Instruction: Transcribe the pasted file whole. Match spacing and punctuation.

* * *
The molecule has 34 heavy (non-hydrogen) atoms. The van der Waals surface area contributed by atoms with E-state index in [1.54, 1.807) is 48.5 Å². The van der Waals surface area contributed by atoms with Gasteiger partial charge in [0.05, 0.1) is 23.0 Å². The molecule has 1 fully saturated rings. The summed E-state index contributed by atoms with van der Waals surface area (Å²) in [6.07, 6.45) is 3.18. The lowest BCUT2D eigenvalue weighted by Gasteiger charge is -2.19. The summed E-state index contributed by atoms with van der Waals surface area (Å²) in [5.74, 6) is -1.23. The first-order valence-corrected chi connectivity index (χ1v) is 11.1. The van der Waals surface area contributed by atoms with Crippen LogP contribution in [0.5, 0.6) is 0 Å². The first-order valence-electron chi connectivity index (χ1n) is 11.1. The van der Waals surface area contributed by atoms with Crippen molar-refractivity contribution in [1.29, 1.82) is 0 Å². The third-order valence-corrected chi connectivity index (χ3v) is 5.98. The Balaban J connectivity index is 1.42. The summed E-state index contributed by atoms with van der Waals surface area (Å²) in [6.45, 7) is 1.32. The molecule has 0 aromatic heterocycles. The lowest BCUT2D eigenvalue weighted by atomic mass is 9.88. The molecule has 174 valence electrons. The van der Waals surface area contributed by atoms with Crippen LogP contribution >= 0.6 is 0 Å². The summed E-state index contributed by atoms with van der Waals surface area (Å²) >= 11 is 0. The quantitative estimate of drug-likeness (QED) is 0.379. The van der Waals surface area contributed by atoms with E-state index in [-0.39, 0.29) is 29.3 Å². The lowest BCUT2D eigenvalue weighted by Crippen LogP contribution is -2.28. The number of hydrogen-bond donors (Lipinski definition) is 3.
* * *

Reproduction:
The molecule has 34 heavy (non-hydrogen) atoms. The van der Waals surface area contributed by atoms with E-state index in [1.54, 1.807) is 48.5 Å². The van der Waals surface area contributed by atoms with Gasteiger partial charge in [0.05, 0.1) is 23.0 Å². The molecule has 1 fully saturated rings. The summed E-state index contributed by atoms with van der Waals surface area (Å²) in [6.07, 6.45) is 3.18. The lowest BCUT2D eigenvalue weighted by Gasteiger charge is -2.19. The summed E-state index contributed by atoms with van der Waals surface area (Å²) in [5.74, 6) is -1.23. The first-order valence-corrected chi connectivity index (χ1v) is 11.1. The van der Waals surface area contributed by atoms with Crippen LogP contribution in [0.5, 0.6) is 0 Å². The first-order valence-electron chi connectivity index (χ1n) is 11.1. The van der Waals surface area contributed by atoms with Crippen molar-refractivity contribution in [1.29, 1.82) is 0 Å². The third-order valence-corrected chi connectivity index (χ3v) is 5.98. The Balaban J connectivity index is 1.42. The summed E-state index contributed by atoms with van der Waals surface area (Å²) in [6.45, 7) is 1.32. The molecule has 0 aromatic heterocycles. The lowest BCUT2D eigenvalue weighted by atomic mass is 9.88. The molecule has 174 valence electrons. The van der Waals surface area contributed by atoms with Crippen LogP contribution >= 0.6 is 0 Å². The summed E-state index contributed by atoms with van der Waals surface area (Å²) >= 11 is 0. The quantitative estimate of drug-likeness (QED) is 0.379. The van der Waals surface area contributed by atoms with E-state index in [-0.39, 0.29) is 29.3 Å². The lowest BCUT2D eigenvalue weighted by Crippen LogP contribution is -2.28. The number of hydrogen-bond donors (Lipinski definition) is 3.